FIG. 3 provides a cross-sectional view of the head of the present invention containing the actuating solenoid and an electrical terminal.
FIG. 4 is an end view of the elongated electrical terminal of the present invention intended to contact the negative terminal on the battery being checked.
FIG. 5 is a detailed schematic of the enabling circuit of the present invention.
The present invention as shown in FIGS. 1, 2, and 3 as an open circuit battery voltage checking device 100. The device includes a hand-held housing 105 that exposes a first electrical terminal 101 intended for placement in contact with a positive "P" terminal post on a storage battery; a second electrical terminal 102 intended for placement in contact with a negative "N" terminal post on the same storage battery; a pushbutton switch PB-1 mounted beneath the handle of the housing 105; and light emitting diodes indicators (LEDs) L1, L2, L3 and L4 in the top portion of the head 107 of the housing 105 to indicate the status of the battery being checked. Since the major intended use of the present invention 100 is to check the open circuit voltage of batteries installed in vehicles and those batteries normally have clamps +CL and -Cl installed on respective terminal posts P and N, the electrical terminal 101 contains a centering flange 103 that is insulated with respect to the terminal 101 and provides a means by which the terminal may be centered on the post P during the auditing check. The centering flange 103 insures that the indicator marking mechanism will contact the top of the post P, instead of the clamp.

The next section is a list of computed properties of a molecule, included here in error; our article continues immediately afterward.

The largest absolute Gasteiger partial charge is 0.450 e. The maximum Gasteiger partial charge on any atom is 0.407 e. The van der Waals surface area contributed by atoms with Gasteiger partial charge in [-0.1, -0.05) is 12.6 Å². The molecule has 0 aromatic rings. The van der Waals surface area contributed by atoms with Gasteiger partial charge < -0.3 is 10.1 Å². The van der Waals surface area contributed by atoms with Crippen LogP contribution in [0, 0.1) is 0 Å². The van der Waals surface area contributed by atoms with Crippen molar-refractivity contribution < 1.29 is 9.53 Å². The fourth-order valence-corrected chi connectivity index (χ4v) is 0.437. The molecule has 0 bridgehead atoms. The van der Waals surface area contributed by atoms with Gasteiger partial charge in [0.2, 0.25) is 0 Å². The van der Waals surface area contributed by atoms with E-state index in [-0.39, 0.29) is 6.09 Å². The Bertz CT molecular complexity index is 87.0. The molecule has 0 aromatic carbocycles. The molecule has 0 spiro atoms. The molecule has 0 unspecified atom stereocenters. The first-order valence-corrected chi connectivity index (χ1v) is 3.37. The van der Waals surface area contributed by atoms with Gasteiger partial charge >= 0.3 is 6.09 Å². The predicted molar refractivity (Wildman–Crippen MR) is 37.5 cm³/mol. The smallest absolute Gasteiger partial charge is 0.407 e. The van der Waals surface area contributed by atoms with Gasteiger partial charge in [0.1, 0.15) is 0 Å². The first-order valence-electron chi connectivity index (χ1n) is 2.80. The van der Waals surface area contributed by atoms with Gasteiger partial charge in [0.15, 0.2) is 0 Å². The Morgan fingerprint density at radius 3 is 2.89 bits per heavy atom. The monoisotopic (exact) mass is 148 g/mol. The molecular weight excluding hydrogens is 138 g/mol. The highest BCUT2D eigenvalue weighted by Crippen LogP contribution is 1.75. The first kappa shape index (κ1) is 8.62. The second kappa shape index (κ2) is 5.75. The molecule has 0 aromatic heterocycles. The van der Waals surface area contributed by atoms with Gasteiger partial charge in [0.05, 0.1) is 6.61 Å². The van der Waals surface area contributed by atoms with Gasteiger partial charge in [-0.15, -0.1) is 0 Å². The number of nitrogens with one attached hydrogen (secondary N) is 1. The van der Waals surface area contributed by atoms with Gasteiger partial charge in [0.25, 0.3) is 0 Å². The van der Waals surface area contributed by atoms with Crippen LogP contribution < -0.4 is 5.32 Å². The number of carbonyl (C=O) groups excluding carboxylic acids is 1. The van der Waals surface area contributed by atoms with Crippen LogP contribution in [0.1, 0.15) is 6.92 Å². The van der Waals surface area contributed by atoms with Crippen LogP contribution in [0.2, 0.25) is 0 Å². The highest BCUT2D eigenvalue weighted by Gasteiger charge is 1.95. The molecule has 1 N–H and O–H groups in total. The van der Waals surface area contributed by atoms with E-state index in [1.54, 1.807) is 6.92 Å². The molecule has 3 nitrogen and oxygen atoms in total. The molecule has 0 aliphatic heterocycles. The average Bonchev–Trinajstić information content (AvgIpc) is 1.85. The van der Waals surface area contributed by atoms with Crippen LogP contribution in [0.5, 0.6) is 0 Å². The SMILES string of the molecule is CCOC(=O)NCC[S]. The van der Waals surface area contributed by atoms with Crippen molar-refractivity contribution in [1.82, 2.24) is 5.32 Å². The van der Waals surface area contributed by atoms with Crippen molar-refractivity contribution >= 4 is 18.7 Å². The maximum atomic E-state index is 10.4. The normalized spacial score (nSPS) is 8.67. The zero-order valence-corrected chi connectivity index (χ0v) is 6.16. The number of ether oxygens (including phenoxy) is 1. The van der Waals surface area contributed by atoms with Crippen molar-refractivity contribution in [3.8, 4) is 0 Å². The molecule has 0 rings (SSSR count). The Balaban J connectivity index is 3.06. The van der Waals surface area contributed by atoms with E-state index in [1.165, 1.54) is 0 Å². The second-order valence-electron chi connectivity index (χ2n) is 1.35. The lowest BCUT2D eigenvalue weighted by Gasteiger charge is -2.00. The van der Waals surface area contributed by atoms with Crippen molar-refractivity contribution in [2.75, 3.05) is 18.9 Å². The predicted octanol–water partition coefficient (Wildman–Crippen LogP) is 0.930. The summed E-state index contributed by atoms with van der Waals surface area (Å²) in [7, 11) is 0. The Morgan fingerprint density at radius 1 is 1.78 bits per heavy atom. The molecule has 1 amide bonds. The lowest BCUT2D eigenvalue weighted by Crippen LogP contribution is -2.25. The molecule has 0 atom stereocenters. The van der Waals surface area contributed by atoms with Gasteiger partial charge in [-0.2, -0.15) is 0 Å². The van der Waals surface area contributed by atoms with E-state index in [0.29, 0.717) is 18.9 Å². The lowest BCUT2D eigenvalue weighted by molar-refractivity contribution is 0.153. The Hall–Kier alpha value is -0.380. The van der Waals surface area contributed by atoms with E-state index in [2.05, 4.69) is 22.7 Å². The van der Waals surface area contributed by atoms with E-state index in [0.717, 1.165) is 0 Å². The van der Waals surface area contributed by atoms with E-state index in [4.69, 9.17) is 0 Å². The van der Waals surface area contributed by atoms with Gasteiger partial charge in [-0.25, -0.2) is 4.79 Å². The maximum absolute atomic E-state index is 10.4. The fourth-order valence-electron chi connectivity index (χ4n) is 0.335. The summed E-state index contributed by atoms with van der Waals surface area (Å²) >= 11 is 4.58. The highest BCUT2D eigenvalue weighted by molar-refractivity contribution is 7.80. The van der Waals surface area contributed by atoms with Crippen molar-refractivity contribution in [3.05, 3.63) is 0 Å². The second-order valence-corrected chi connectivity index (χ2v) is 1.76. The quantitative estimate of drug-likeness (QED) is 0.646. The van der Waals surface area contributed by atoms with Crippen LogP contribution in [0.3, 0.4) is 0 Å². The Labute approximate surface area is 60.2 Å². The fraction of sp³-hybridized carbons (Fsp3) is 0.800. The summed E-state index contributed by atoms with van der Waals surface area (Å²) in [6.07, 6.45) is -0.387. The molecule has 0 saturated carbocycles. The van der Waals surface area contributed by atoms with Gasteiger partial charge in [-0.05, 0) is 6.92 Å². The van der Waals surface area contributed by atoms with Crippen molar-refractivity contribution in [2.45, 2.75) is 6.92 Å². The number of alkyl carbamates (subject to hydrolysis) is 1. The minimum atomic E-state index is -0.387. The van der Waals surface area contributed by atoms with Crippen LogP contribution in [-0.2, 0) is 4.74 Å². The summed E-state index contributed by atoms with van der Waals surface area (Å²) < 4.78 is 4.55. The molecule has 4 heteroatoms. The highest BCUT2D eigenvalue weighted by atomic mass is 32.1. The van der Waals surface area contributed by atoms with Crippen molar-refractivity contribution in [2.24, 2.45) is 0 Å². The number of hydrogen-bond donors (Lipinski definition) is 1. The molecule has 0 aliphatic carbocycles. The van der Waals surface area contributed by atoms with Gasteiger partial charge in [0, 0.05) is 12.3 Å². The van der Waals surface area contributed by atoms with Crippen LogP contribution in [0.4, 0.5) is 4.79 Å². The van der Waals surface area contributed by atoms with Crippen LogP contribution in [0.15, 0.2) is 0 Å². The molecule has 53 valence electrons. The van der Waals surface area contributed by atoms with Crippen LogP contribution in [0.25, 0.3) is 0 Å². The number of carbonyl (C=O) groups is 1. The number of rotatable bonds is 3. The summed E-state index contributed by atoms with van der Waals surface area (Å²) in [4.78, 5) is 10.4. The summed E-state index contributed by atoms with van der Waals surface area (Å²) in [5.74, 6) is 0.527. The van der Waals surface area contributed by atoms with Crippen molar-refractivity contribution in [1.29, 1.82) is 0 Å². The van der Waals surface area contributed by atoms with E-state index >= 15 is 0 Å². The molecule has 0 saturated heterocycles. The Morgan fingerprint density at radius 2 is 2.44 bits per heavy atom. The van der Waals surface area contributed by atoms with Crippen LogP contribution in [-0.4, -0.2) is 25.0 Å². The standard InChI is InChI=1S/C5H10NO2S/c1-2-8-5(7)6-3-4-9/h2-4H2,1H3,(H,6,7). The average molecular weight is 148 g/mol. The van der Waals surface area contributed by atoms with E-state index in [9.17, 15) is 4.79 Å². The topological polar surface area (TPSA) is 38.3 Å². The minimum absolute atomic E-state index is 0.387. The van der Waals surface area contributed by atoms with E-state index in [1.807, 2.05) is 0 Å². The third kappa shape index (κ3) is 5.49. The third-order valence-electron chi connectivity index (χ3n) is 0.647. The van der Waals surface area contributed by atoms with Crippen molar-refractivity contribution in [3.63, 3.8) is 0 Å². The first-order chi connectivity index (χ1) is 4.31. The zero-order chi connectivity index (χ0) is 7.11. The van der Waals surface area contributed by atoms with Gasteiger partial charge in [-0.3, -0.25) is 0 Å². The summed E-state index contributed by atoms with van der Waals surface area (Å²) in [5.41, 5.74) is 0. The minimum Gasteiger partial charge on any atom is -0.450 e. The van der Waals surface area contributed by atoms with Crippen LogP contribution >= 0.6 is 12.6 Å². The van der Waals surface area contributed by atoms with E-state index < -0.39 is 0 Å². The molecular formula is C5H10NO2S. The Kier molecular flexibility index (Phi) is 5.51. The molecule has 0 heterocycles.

Also, due to the fact that batteries vary in size depending upon their capacity and their expected usage, the device 100 contains an elongated electrical terminal 102 which extends along a radial line defined from the center of the terminal 101 so that batteries having terminal posts separated by a range of distances from N to N' may be checked without modification of the device 100.
As shown in FIGS. 3 and 4, the positive terminal 101 and the negative terminal 102 have lower flat surfaces configured to make positive contact with the upper flat surfaces of the respective P and N terminal posts of the battery.
The terminal 101 contains a central aperture 106 which extends therethrough to allow passage of a marking plunger rod 115. A solenoid SL-1 is mounted in the head 107, above the electrical terminal 101, and contains a cylindrical passage 108 which is concentric with the aperture 106 and contains the plunger rod 115. Plunger rod 115 is spring biased in its upward position by coil spring 113 between the solenoid SL-1 and the upper collar 111 of the plunger 115. The lower end of the plunger 117 contains marking indicia, such as three pin points, which are driven into the top of the post P when the open circuit voltage of the battery is found to be within an acceptable range of values and the pushbutton PB-1 is depressed to thereby allow actuation of the solenoid SL-1.